Nitrogen and phosphorous are the two most important nutrients in aquatic environments, and algae needs both in a specific ratio, Smith said. Natural sources for these nutrients include rainfall, decaying plant matter and weathering of soil and rocks. Sources mainly from humans include fossil fuel combustion, fertilizers, soaps and detergents and animal waste.
Without nutrients, there is no algae in the ponds, Smith said. With no algae, the fish can’t survive.
However, too many nutrients can lead to excess algae growth, which creates a pea-soup color for the water. Surface scum, dead fish and a foul bad are other consequences.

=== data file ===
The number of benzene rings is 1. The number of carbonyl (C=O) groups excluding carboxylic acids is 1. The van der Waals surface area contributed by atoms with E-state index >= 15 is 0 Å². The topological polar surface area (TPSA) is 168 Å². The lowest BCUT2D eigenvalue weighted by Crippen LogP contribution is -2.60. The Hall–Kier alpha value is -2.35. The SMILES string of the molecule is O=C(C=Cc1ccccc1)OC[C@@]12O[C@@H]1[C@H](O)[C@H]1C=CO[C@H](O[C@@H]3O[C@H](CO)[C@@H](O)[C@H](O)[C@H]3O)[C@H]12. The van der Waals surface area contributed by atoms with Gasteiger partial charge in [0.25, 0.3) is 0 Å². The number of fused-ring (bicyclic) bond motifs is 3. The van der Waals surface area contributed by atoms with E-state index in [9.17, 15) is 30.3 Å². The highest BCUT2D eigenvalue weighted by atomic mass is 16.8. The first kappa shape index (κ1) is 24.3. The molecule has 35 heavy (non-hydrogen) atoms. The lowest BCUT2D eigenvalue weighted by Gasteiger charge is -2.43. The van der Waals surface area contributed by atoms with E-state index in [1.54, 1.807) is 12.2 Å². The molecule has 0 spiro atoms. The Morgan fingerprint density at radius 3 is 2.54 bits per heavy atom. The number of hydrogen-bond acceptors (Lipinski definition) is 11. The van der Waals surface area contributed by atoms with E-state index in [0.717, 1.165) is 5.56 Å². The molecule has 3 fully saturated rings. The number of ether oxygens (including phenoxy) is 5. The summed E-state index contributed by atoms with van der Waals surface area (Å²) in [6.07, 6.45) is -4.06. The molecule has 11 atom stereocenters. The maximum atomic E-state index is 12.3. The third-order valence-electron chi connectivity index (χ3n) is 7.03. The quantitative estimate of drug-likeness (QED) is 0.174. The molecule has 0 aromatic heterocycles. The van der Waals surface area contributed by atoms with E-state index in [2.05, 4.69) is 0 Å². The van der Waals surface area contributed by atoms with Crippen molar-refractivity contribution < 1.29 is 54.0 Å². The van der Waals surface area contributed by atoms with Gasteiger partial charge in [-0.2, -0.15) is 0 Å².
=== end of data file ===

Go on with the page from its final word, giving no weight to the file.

Smith said controlling phosphorous levels is the key to keeping the water quality top notch. One way to do that is limiting the amount of fertilizers used in a yard that could eventually wash into a pond.
For anyone living near a pond, one of the biggest concerns is the presence of mosquitoes. With spring just around the corner, the Georgetown County Public Services Department offered tips on how to keep the insects to a low number.
According to the department, residents should replace all standing water at least once a week. Mosquitoes aren’t particular about a water source and it can range in quality from rain runoff to sewage.
It is also recommended that pond owners introduce mosquito-eating fish such as gambusia, green sunfish, bluegills and minnows.